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Michigan Assembly Plant

From Wikipedia, the free encyclopedia

Michigan Assembly Plant, formerly known as Michigan Truck Plant, is a Ford Motor Company assembly plant in Wayne, Michigan. The plant employs approximately 2800 hourly employees and 200 salary employees (May 2020), [1] comprises three main buildings with 5,000,000 sq ft (460,000 m2) of factory floor space and is located adjacent to Wayne Stamping & Assembly. The plant was built in 1957 and has seen many expansions and upgrades. The plant manufactured the third generation, North American Ford Focus from December 14, 2010 until May 4th, 2018.[2][3]


The plant opened in 1957, as the Michigan Station Wagon Plant producing Mercury station wagons. In 1964 the plant was re-tooled to produce pickup trucks, producing the first F-100. In 1965 the 100,000th truck rolled off the line. In 1968 two large additions were made to the plant that increased overall capacity. The plant was expanded again in 1974, 1991 and 1996. In 1997 the plant began producing SUV's, and in 2010 was re-tooled again to produce the Focus. By late 2010, Ford completed a $550 million renovation, enabling the plant to change production between various models without significant downtime and to produce gas-powered cars as well as battery electric, hybrid and plug-in hybrid variations. The renovation also included a 500-kilowatt solar panel system and ten electric vehicle charging stations for recharging electric part-transport trucks running between adjacent facilities.[4] Ford plans to reintroduce the Ford Ranger pickup in the North American market by the 2019 model year with the Bronco to follow by 2020, and they will be produced at the Wayne plant.[5] The plant currently has 2.8 million square feet of floor space and a capacity of 5,300 units per week.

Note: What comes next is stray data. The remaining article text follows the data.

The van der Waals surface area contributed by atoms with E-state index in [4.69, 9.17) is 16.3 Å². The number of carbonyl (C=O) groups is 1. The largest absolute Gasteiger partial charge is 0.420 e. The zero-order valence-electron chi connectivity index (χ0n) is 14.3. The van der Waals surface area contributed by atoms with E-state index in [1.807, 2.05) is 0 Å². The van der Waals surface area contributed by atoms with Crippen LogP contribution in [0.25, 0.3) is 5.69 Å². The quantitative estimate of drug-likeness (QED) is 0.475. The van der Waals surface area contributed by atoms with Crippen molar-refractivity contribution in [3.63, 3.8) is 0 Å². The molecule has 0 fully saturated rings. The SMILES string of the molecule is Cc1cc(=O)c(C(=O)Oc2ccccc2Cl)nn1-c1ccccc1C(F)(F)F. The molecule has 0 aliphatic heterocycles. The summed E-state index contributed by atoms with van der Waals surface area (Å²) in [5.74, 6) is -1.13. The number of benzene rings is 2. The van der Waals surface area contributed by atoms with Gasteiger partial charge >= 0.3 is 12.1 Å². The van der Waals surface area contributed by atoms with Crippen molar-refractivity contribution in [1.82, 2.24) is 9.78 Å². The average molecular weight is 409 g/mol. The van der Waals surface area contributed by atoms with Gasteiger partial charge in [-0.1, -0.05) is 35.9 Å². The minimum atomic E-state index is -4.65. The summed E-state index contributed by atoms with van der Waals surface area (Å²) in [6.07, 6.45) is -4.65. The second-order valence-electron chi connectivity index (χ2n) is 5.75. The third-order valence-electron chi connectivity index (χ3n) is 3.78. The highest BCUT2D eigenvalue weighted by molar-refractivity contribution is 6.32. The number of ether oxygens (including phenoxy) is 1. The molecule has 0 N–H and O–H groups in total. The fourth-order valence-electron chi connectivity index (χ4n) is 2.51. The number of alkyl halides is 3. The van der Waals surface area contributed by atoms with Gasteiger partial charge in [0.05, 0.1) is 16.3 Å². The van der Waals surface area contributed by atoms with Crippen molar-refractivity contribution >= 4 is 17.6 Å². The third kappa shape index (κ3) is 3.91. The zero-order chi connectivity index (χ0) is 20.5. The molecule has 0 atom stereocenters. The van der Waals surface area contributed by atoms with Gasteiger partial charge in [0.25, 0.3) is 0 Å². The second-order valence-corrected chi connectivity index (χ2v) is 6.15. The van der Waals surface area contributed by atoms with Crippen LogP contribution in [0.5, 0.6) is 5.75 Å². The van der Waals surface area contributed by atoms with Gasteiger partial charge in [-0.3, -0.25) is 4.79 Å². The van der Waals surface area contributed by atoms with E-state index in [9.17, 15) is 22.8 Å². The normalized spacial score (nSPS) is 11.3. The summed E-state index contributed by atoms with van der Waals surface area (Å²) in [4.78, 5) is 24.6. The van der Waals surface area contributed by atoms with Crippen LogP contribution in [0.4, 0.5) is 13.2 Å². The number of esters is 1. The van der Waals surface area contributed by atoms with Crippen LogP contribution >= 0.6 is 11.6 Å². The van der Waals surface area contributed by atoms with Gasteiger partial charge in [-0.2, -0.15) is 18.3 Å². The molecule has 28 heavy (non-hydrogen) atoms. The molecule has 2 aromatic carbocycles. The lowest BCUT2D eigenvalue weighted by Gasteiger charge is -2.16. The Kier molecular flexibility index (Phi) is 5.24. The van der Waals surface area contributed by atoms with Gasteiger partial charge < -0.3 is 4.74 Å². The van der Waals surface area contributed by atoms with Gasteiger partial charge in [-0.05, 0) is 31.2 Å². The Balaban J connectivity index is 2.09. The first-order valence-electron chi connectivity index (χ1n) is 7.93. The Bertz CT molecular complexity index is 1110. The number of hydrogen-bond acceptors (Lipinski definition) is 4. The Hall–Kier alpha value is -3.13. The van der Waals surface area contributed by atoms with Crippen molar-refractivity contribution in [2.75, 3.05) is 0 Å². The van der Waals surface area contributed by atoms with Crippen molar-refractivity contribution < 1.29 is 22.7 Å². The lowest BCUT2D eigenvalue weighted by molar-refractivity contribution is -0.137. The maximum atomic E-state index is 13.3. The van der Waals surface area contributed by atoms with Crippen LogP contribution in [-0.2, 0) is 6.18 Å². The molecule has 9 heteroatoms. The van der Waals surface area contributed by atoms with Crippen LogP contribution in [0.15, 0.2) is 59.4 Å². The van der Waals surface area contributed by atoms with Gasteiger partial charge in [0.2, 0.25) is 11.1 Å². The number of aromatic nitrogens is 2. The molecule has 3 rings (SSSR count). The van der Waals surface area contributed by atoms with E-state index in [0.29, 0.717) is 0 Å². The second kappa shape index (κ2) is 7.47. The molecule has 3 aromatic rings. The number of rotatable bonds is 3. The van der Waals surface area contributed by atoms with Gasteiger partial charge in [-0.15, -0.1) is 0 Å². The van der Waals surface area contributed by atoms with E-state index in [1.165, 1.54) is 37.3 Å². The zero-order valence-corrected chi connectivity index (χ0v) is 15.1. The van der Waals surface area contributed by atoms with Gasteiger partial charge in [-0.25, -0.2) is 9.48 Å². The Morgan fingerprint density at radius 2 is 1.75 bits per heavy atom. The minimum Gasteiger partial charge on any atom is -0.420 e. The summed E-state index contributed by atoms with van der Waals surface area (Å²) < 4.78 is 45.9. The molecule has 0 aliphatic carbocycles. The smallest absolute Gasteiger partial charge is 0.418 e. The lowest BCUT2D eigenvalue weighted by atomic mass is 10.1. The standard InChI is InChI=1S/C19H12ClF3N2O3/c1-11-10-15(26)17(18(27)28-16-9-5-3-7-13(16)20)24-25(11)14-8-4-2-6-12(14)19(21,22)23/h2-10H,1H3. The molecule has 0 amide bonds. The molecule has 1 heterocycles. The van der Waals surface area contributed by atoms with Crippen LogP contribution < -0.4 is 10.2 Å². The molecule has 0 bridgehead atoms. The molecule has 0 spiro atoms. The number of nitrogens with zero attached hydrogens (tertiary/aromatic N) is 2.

Michigan Assembly Plant
Michigan Assembly Plant




  1. ^
  2. ^ "Focus On The Future". Jalopnik, 14 December 2010.
  3. ^ "A final goodbye to the Ford Focus, C-Max". Automotive News. Retrieved 2018-11-25.
  4. ^ "Ford's Michigan plant ready to build electric, hybrid and plug-in hybrid cars". Autoviva, 16 December 2010.
  5. ^ Priddle, Alisa; Snavely, Brent. "How Ford will spend $9B on plants, secure 8,500 jobs". Detroit Free Press. Retrieved 10 February 2016.

See also

This page was last edited on 14 July 2020, at 02:12
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